2. Sudan Archives, Natural Born Prom Queen
At risk of making the obvious comparison Sudan Archives (Brittney Parks) seems poised to be 2022’s Lizzo-style breakout, just subbing the flute for a violin. The avant garde-R&B-hip hop-electronic-dance-singer-songwriter dropped a record that is genre-defying, a technical marvel, and more colloquially, a banger. The record’s highlight “Selfish Soul” could somehow simultaneously work as a guest track on Animal Collective’s MPP or The Miseducation of Lauryn Hill as Parks unites looping electric violins and a hip hop back beat with mesmerizing rhythmic chanting in ode to black women’s hair.
On “NBPQ (Topless)” she addresses the unfounded skepticism she’s encountered and manifests the truth about this album, her talent, and what’s to come. It ends with the refrain, “cause I’m not average. average. average.” Indeed she is not.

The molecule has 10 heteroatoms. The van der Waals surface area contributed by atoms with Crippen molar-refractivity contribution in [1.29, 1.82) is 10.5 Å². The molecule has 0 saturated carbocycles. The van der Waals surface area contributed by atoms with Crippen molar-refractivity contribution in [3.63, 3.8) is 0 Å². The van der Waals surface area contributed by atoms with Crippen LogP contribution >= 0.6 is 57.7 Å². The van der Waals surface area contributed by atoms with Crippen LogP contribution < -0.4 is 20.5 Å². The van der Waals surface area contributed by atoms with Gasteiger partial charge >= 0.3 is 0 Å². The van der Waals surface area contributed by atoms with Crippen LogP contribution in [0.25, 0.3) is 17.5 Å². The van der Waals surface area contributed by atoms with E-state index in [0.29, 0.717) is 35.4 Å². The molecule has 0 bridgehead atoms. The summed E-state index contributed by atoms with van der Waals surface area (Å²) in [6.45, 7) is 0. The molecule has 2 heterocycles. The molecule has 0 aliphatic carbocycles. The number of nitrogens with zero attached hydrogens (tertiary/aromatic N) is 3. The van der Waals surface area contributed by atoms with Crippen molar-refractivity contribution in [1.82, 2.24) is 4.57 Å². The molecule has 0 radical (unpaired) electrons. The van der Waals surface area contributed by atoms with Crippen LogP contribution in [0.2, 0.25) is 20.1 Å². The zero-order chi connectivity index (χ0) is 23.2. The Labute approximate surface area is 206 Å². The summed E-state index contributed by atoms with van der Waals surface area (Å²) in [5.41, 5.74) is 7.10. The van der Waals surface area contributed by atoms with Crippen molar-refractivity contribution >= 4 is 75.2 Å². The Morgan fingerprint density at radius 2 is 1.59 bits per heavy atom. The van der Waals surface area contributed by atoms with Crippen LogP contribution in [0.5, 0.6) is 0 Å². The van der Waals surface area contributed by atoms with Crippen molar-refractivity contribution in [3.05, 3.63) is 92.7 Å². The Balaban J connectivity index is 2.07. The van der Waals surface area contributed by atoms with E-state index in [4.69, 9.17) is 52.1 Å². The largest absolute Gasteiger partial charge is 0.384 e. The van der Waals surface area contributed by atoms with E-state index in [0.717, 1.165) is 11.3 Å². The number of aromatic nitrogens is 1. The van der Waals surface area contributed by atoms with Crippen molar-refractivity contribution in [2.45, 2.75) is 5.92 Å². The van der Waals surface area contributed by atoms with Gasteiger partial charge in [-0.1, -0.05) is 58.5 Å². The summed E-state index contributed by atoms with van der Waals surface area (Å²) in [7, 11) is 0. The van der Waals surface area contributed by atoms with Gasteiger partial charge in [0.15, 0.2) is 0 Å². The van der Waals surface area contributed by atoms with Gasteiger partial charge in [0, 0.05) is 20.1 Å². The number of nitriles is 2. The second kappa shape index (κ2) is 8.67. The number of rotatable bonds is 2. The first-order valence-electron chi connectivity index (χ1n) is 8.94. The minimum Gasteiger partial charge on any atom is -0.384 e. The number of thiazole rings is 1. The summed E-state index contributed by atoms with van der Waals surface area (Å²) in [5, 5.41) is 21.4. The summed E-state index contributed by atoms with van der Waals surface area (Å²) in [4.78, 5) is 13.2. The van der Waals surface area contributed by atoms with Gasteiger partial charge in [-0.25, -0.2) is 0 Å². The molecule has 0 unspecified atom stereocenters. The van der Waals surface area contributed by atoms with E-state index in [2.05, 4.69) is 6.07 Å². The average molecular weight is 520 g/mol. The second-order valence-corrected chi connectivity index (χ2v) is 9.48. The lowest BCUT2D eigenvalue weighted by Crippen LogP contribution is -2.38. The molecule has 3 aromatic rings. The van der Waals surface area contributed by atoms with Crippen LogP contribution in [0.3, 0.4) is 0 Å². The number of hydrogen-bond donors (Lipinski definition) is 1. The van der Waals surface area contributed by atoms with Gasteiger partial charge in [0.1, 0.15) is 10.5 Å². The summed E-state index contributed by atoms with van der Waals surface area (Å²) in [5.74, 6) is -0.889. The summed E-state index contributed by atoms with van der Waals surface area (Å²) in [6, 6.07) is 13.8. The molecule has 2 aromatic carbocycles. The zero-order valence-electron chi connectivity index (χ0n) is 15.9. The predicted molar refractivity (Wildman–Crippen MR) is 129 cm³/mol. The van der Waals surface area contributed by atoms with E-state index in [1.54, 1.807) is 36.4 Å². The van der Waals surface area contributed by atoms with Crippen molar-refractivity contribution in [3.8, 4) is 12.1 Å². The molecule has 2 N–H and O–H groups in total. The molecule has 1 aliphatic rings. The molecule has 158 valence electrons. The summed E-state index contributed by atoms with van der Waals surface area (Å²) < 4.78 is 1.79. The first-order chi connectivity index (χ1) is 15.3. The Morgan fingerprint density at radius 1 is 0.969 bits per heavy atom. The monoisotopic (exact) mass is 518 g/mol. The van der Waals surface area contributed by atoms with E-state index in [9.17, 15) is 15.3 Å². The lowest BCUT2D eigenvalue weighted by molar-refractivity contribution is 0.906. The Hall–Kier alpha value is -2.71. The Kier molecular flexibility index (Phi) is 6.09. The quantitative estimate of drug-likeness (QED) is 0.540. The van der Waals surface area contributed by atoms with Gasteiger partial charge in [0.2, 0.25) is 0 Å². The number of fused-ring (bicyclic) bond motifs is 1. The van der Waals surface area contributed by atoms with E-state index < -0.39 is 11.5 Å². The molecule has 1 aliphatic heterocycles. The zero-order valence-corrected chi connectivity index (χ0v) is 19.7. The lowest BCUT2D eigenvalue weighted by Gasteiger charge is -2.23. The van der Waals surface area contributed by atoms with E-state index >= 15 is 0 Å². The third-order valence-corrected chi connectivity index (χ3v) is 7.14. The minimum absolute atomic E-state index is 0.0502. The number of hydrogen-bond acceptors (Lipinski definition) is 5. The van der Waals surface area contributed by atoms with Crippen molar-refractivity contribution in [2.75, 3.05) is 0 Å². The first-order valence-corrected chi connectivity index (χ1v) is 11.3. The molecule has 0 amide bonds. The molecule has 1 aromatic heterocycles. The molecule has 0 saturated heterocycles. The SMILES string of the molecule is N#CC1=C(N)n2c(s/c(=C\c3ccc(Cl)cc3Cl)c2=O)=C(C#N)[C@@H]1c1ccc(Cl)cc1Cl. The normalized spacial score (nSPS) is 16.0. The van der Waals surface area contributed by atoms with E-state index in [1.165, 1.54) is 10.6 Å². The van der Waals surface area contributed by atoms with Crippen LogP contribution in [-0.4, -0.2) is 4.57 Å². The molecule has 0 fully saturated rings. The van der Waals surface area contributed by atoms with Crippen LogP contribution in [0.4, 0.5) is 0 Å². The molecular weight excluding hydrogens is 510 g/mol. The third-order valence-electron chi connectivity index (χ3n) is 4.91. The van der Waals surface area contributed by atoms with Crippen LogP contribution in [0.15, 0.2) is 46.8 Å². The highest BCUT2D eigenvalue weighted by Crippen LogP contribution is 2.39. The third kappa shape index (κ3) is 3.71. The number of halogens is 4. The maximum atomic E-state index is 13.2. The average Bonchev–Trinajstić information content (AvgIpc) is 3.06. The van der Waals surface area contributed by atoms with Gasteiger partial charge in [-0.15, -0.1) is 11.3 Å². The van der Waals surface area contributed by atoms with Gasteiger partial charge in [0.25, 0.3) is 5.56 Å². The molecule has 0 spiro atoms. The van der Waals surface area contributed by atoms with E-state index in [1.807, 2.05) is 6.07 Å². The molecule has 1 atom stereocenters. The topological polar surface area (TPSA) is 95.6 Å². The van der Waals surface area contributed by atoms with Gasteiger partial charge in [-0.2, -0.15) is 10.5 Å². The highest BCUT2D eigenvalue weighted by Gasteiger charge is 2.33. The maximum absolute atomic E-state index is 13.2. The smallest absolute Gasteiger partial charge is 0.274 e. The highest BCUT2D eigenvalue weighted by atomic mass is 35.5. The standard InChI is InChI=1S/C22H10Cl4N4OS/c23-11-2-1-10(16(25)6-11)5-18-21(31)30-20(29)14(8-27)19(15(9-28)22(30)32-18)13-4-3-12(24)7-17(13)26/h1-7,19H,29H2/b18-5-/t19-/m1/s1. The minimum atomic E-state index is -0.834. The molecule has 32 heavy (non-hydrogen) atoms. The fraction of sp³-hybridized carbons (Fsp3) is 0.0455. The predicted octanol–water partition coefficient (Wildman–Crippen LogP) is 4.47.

1. Pusha T, It’s Almost Dry
All three of these records held the number one slot in my mind over the past month at one time or another, but the point of this exercise was to determine what album I loved the most this year, which one I could just not turn off. And on that score It’s Almost Dry was prime (even knowing that a few of the tracks were produced by hip hop’s Manic Himmler).
Pusha describes himself as “cocaine’s Dr. Seuss” on the album’s best track, “Let the Smokers Shine the Coupes” and honestly that about covers it. This dad rap reveals a grown-ass man at the top of his rhyming game with hilarious two-liners and a distinctive, unmistakable voice. He drops hit after hit, with A-list guests and flawless samples without anything resembling a skip.
Pusha’s bars are elevated in particular by the Pharrell-produced tracks that The Ringer aptly described as a “backdrop that’s at once ethereal, weightless, and spectral.” King Push was no more modest in describing himself, telling them there is “no other rapper I’m competing with.”